[Sujets tirés des tragédies de Sophocle.
First edition of this very scarce collection of plates by a remarkable female engraver. Issued separately in 1814 and later as a suite to an… (more)
First edition of this very scarce collection of plates by a remarkable female engraver. Issued separately in 1814 and later as a suite to an 1827 edition of the illustrations of Flaxman. The 1814 issue was accompanied by a title page, but this set from the library of an early admirer of her work, Prosper de Barante, has been bound without a title.
Very little is known of this remarkable female engraver working in the austere neo-classical style of Flaxman, very much in tune with the aesthetics of the the Empire style in France. Giacomelli was also an accomplished singer. According to Fonds Français après 1800 (IX, p. 74) Giacomelli ‘a gravé au trait sous l’influence de David et avec l’amitié de Denon’. A lithograph portrait of her by Denon survives. The Journal des arts, des sciences, et de littérature reviewed her collection of plates for Milton’s Paradise Lost in 1813:
‘...les amateurs conviendront sans peine que la collection des douze figures de Mme Giacomelli est une des productions les plus agréables que la gravure nous ait offertes depuis long-temps. Nous vivons dans un siècle où les femmes ont conquis, dans la littérature, le rang le plus distingué: il suffit de jeter les yeux sur cet ouvrage, pour s’apercevoir que le domaine des arts ne leur est pas non plus étranger. Déjà le dessin et la gravure ont mérité à Mme Giacomelli d’honorable suffrages; son talent comme cantatrice avait avantageusement brillé dans plusieurs concerts...’ (vol. 15, p. 62).(see full details)More details Price: £850.00
DUNLOP, Marion Wallace.
The Magic Fruit Garden.
London: [Ernest Nister in Bavaria for] Ernest Nister in London and E.P. Dutton & Co. in New York.
First edition of this children’s allegory of female education by one of the most prominent early British suffragists. Marion Wallace-Dunlop was involved in the suffrage… (more)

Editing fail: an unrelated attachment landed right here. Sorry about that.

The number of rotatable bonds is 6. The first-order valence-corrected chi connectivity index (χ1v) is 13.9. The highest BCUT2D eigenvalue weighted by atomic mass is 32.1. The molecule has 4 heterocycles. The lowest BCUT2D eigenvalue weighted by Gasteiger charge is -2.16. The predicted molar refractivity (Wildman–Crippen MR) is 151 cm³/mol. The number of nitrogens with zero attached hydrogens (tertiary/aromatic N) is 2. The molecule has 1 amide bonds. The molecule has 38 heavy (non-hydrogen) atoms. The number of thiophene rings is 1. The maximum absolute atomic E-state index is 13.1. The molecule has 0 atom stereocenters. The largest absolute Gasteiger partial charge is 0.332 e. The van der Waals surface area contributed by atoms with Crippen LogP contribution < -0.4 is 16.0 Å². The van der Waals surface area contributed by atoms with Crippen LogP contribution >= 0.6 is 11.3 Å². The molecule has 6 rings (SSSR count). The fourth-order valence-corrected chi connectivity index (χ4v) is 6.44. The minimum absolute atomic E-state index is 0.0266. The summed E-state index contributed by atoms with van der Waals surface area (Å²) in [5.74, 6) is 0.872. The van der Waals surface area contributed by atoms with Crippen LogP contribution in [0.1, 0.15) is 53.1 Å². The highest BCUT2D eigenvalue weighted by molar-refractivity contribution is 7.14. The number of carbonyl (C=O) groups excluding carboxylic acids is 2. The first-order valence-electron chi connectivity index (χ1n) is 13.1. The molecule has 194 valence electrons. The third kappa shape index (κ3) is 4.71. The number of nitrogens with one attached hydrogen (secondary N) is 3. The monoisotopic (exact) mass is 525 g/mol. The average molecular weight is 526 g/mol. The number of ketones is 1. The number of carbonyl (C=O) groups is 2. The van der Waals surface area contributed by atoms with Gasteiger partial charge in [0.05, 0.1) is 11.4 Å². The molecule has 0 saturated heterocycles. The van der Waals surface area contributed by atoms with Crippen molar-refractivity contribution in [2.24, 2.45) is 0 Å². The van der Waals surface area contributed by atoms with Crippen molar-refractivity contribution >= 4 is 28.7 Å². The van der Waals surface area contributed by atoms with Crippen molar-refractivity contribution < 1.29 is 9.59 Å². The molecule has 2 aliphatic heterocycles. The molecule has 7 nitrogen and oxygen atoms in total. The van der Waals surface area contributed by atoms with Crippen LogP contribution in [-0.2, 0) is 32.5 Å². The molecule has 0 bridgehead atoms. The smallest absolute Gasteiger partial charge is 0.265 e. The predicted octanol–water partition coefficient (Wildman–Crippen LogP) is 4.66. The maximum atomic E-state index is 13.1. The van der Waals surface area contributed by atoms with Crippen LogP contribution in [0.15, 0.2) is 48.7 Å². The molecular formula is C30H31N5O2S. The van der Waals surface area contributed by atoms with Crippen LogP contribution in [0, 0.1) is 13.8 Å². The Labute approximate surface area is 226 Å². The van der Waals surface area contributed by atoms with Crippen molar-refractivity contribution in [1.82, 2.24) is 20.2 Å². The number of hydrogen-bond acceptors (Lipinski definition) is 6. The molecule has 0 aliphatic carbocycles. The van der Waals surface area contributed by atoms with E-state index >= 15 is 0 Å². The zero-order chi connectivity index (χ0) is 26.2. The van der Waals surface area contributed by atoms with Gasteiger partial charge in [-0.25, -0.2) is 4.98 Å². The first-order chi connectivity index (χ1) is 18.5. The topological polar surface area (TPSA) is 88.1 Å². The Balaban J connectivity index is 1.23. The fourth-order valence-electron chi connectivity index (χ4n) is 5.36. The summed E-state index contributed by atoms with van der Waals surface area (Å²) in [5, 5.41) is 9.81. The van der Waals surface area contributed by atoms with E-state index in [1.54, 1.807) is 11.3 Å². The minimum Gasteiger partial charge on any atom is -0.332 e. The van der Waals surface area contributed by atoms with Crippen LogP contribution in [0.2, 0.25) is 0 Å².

First edition of this children’s allegory of female education by one of the most prominent early British suffragists. Marion Wallace-Dunlop was involved in the suffrage movement from 1900 (the year after this book appeared) and was thrice imprisoned at Holloway: first in 1908 for obstruction and second in 1909 for stencilling an extract from the Bill of Rights onto the wall of St. Stephen’s Hall, Westminster. During her second incarceration she was the first suffragist to go on a hunger strike. In November 1911 she helped to organise a window-smashing campaign and was imprisoned once more. In 1928 she was a pallbearer at Emmeline Pankhurst’s funeral.
The Magic Fruit Garden is a “fairy tale about a girl struggling to write an essay on ‘Perseverance’. In her quest for wisdom, Doc finds a magic fruit garden where knowledge-fruit grows on bushes and trees. Here she picks ‘geography-plums and history-apples and grammar-pears and all the time her knowledge of everything kept growing bigger and bigger’. In a glass conservatory, Doc encounters piles of sweets ‘made from mixtures of the various fruits in the garden boiled in a syrup called Research. There was botany-sugar, zoology-candy, geology-toffee, and sugar-plums of every kind and colour’. When she gets home, her brother tells Doc it was only a dream and remarks that it’s ‘just like a girl to think that a dream is real. However, he then embarks on an adventure of his own which forces him to admit the magic garden is real.” (from the website of the University College London Exhibition, Disrupters and Innovators, 2018). Dunlop’s printed dedication reads simply: ‘To my Mother’.